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Why New Year’s health resolutions are a waste of time

They tend to be inherently self-critical and stem from magical thinking that with one big change your life will be transformed

I hope you have had a great festive season and are all set for 2024. This time of year is synonymous with making resolutions to do better – many of which focus on health.

However, my somewhat contrarian advice is: don’t bother.

Why? Well, a recent Forbes Health poll found that some 62 per cent of those surveyed said they feel uncomfortably pressured to set a new year’s resolution. The most popular goals identified were: improving fitness; improving mental health: losing weight; and improving diet. Less popular aims include travelling more, meditating regularly and drinking less alcohol.

All very noble aspirations I agree, but in reality a waste of time. The fact is that only about 10 per cent of us who make new year’s resolutions successfully implement lasting change. Nine out of 10 of us fail, which can be significantly discouraging and may even undermine future efforts to improve our health.


It can also be an expensive mistake. You sign up for a new gym membership in the first week in January, make a handful of visits and never darken the gymnasium door for the remainder of the year.

The problem with many resolutions is that they tend to be inherently self-critical and stem from a sort of magical thinking that with one big change your life will be transformed. It’s so easy to pick on a behaviour that you feel guilty about and roll it into a false promise of, “if you change this one thing, you’ll change everything”.

Younger people in particular are more realistic about what they need to do to accomplish lasting change. Some millennials and Gen Zers are abandoning the new year resolution tradition, opting instead to work on themselves year-round. Bombarded by new year TikToks detailing workout routines, and how to change your body in a month, they are recognising a groupthink based on other people trying to become the best versions of themselves. It puts a massive pressure on them, feeling like they should do the same.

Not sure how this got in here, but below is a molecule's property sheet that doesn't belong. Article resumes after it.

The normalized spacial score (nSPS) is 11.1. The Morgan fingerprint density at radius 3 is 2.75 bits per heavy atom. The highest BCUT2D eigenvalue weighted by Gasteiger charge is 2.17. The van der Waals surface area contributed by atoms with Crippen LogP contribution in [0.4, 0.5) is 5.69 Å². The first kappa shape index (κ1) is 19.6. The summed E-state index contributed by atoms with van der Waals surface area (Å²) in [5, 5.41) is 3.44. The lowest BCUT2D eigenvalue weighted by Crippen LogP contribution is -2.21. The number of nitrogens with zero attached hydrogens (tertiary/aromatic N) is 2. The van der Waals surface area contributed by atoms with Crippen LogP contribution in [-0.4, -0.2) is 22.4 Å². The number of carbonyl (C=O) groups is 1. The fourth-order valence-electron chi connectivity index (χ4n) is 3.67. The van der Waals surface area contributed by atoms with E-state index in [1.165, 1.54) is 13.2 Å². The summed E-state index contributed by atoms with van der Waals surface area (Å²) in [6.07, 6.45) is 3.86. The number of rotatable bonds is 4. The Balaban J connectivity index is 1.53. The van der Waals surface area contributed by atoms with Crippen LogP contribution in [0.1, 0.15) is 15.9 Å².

But a TikTok driver of “big boom” change is simply not sustainable. Small, incremental change is a better bet. Coupled with a more forgiving and less rigid attitude- so that if you miss going for a run one day, you simply, without self-criticism, try again the next day. And moving away from January being the only time for health change is much better for our mental health.

A stepped approach is more personal and less of an in-your-face experience of sudden resolution

Another helpful move when planning change is to focus on reflection rather than resolution. Reflecting on your accomplishments in 2023 is an excellent starting point. And research shows that one of the best ways to change behaviour and form a new habit is to bundle it with an existing behaviour – what in the science of habit formation is called “stacking”. For example, adding steps to your daily commute is a better way to add exercise to your day rather than trying to carve out a separate time for a dedicated walk.

Reflection also facilitates self-awareness. Tying this awareness into the science behind the stages of change can really help. Contemplation comes first – acknowledging that there is a problem but we are not yet ready, or are lacking confidence to make a change. Next up comes the preparation and determination stage – when we are getting ready to change. Action/willpower is the stage where we are motivated to change our behaviour and are actively looking for techniques to make things happen.

Finally, comes the maintenance phase where we look to sustain our new habit and avoid sliding back to previously unhelpful ones. A stepped approach is more personal and less of an in-your-face experience of sudden resolution.

And a sense of humour is always a helpful grease for change:

What is a new year resolution? Something that goes in one year and out the other.

Have a good one.